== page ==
OSU Heisman winner 'Hopalong' Cassady dies

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Friday, September 20, 2019

Howard "Hopalong" Cassady, the 1955 Heisman Trophy winner from Ohio State who after his football career worked more than 30 years for the New York Yankees organization, has died at the age of 85.

According to Ohio State, Cassady died early Friday morning in Tampa, Florida.

Cassady starred as a halfback for the Buckeyes from 1952 to 1955 and won the Heisman as a senior by the largest margin at that time. He was inducted into the College Football Hall of Fame in 1979 and is also enshrined in the Ohio State Athletics and Columbus (Ohio) Baseball halls of fame.

"We've lost not only a legendary Buckeye, but also a wonderful person in Hop Cassady," Ohio State athletic director Gene Smith said in a statement. "He was an all-time great Buckeye in every way. We will have the Cassady family in our thoughts and in our prayers."

His coach, Ohio State legend Woody Hayes, described Cassady as "the most inspirational player I've ever seen."

Cassady departed Ohio State as the school's career leader in rushing yardage, all-purpose yardage and scoring. He played eight professional seasons, including seven with the Detroit Lions, primarily as a defensive back and won an NFL championship in 1957.

He also played baseball for the Buckeyes and followed his NFL career with more than 30 years of service in the Yankees organization. Cassady met George Steinbrenner, the Yankees' longtime owner and a fellow Ohioan, through their association with the U.S. Air Force.

Steinbrenner hired Cassady in 1976 as the team's conditioning coach, preceding World Series championships for the club in 1977 and 1978. Cassady later worked as a Yankees scout and special instructor and as a coach for New York's Triple-A affiliate in Cassady's native Columbus.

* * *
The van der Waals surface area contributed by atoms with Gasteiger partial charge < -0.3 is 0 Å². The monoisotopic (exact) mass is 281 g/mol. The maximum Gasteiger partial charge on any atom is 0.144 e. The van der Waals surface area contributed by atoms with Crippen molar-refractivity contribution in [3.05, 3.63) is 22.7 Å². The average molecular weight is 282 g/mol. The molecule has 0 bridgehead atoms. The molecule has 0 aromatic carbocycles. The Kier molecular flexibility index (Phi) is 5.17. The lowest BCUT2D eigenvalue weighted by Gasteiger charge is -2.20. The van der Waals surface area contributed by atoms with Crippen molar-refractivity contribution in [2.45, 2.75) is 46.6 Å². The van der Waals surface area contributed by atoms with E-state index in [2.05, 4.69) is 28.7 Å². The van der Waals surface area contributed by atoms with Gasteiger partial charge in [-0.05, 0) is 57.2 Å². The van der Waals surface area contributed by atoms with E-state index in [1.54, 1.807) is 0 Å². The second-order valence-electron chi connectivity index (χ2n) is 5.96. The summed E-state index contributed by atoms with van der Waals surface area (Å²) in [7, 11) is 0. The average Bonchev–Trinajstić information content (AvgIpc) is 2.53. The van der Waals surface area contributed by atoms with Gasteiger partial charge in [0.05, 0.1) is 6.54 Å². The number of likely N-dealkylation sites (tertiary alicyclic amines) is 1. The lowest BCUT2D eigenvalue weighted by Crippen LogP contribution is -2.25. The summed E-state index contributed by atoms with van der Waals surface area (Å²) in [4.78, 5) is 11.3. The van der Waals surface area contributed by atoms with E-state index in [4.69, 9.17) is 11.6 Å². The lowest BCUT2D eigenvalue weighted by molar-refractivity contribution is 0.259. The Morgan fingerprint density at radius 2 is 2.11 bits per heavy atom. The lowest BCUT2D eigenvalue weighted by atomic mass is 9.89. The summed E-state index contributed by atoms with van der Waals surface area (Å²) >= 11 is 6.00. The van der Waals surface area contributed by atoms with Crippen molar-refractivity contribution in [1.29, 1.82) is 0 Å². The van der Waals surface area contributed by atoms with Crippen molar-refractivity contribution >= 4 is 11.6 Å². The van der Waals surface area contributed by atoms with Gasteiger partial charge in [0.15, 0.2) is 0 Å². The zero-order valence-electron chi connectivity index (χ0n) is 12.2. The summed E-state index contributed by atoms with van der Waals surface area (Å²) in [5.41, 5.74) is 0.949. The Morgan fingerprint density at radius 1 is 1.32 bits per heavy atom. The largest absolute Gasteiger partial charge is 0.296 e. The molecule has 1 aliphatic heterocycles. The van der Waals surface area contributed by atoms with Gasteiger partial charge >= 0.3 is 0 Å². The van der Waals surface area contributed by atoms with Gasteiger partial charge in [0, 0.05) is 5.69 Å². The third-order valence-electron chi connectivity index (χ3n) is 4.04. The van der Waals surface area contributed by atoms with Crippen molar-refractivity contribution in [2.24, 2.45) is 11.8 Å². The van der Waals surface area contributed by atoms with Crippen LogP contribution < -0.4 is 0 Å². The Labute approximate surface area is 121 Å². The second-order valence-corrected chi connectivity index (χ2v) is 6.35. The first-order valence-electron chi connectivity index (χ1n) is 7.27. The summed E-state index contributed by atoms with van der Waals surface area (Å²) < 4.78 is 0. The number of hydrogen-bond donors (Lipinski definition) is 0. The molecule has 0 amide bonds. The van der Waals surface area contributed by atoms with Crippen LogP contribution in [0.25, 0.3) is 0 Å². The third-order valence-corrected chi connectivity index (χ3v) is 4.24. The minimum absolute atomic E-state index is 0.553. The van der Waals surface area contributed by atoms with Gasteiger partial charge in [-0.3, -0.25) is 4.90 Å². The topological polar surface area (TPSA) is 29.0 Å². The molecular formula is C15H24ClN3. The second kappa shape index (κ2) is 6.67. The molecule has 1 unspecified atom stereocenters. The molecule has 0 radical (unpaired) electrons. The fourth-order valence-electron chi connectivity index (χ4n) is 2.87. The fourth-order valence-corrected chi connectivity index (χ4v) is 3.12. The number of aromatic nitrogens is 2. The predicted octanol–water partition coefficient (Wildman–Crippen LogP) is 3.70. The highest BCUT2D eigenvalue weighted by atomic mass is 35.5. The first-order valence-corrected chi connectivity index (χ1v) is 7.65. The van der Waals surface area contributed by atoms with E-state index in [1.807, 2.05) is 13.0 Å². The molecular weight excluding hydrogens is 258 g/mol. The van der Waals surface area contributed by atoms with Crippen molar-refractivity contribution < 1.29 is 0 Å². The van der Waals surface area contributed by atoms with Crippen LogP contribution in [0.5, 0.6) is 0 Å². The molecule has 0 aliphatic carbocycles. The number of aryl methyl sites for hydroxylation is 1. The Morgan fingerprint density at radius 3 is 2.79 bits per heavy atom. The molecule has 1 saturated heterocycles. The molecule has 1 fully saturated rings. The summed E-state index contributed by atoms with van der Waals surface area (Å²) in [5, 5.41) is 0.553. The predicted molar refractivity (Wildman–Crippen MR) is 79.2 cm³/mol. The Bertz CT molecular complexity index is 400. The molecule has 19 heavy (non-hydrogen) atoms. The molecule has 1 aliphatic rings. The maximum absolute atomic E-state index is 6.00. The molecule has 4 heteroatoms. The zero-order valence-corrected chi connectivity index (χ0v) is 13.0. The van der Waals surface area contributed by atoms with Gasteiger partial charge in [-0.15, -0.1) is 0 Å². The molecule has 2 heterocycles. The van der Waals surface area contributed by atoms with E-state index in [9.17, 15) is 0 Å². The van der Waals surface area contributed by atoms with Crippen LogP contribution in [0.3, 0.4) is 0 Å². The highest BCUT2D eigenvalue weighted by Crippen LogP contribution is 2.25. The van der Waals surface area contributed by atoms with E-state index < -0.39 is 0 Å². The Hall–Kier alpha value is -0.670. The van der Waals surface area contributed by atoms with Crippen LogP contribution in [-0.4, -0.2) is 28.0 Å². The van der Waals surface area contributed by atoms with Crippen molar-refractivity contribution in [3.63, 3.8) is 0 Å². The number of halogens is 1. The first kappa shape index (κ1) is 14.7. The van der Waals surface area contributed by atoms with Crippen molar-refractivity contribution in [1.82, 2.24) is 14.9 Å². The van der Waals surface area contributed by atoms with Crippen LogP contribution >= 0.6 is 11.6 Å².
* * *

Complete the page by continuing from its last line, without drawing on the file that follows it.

Cassady and his wife, Barbara, retired near Tampa, the Yankees' spring training home.

At Ohio State, Cassady vaulted to stardom in 1952, coming off the bench to score three touchdowns against Indiana. The freshman performance helped earn him the "Hopalong" nickname from Ohio sportswriters, a reference to fictional performing cowboy Hopalong Cassidy, played on film by Ohioan William Boyd.

Cassady scored 37 touchdowns in 36 games with the Buckeyes and was named an All-American in 1954 and 1955. He finished third in the Heisman voting as a junior, helping lead Ohio State to Hayes' first national title with a Rose Bowl win over USC.

Ohio State retired Cassady's No. 40 jersey in 2000, displaying it at Ohio Stadium alongside fellow Heisman winners Vic Janowicz and Archie Griffin.

At the time, Cassady said he never saw himself as a star.

"I just lived from day to day," he once told OhioStateBuckeyes.com. "Back then, there were no scholarships, so I worked, played ball and went to school."

Cassady's son, Craig, was a three-time letter-winner at Ohio State and shares the school record for interceptions in a game with three. His father was almost as proud of that record as any that he had set.

He is survived by his wife, Barbara, and three sons.

The Associated Press contributed to this report.